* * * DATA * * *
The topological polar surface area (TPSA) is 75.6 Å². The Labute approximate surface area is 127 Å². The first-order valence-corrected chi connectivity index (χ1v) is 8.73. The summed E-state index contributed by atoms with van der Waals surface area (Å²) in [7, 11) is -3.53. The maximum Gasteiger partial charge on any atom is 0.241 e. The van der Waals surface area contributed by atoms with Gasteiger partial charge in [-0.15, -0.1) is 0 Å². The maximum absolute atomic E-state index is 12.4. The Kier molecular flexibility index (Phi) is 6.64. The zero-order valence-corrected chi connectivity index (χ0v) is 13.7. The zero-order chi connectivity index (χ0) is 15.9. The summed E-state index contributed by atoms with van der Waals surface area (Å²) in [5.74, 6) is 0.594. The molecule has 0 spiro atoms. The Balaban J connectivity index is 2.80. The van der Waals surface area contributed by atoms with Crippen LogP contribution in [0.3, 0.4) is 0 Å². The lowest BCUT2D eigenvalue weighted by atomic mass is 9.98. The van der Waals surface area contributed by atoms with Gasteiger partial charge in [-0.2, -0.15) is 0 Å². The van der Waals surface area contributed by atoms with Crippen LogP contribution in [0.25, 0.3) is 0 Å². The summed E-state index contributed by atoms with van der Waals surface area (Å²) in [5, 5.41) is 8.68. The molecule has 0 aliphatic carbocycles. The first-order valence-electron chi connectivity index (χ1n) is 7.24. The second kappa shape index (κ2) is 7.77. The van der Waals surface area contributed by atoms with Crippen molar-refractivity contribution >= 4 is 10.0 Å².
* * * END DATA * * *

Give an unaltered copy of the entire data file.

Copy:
The topological polar surface area (TPSA) is 75.6 Å². The Labute approximate surface area is 127 Å². The first-order valence-corrected chi connectivity index (χ1v) is 8.73. The summed E-state index contributed by atoms with van der Waals surface area (Å²) in [7, 11) is -3.53. The maximum Gasteiger partial charge on any atom is 0.241 e. The van der Waals surface area contributed by atoms with Gasteiger partial charge in [-0.15, -0.1) is 0 Å². The maximum absolute atomic E-state index is 12.4. The Kier molecular flexibility index (Phi) is 6.64. The zero-order valence-corrected chi connectivity index (χ0v) is 13.7. The zero-order chi connectivity index (χ0) is 15.9. The summed E-state index contributed by atoms with van der Waals surface area (Å²) in [5.74, 6) is 0.594. The molecule has 0 spiro atoms. The Balaban J connectivity index is 2.80. The van der Waals surface area contributed by atoms with Crippen LogP contribution in [0.3, 0.4) is 0 Å². The lowest BCUT2D eigenvalue weighted by atomic mass is 9.98. The van der Waals surface area contributed by atoms with Gasteiger partial charge in [-0.2, -0.15) is 0 Å². The van der Waals surface area contributed by atoms with Crippen LogP contribution in [0.25, 0.3) is 0 Å². The summed E-state index contributed by atoms with van der Waals surface area (Å²) in [5, 5.41) is 8.68. The molecule has 0 aliphatic carbocycles. The first-order valence-electron chi connectivity index (χ1n) is 7.24. The second kappa shape index (κ2) is 7.77. The van der Waals surface area contributed by atoms with Crippen molar-refractivity contribution >= 4 is 10.0 Å².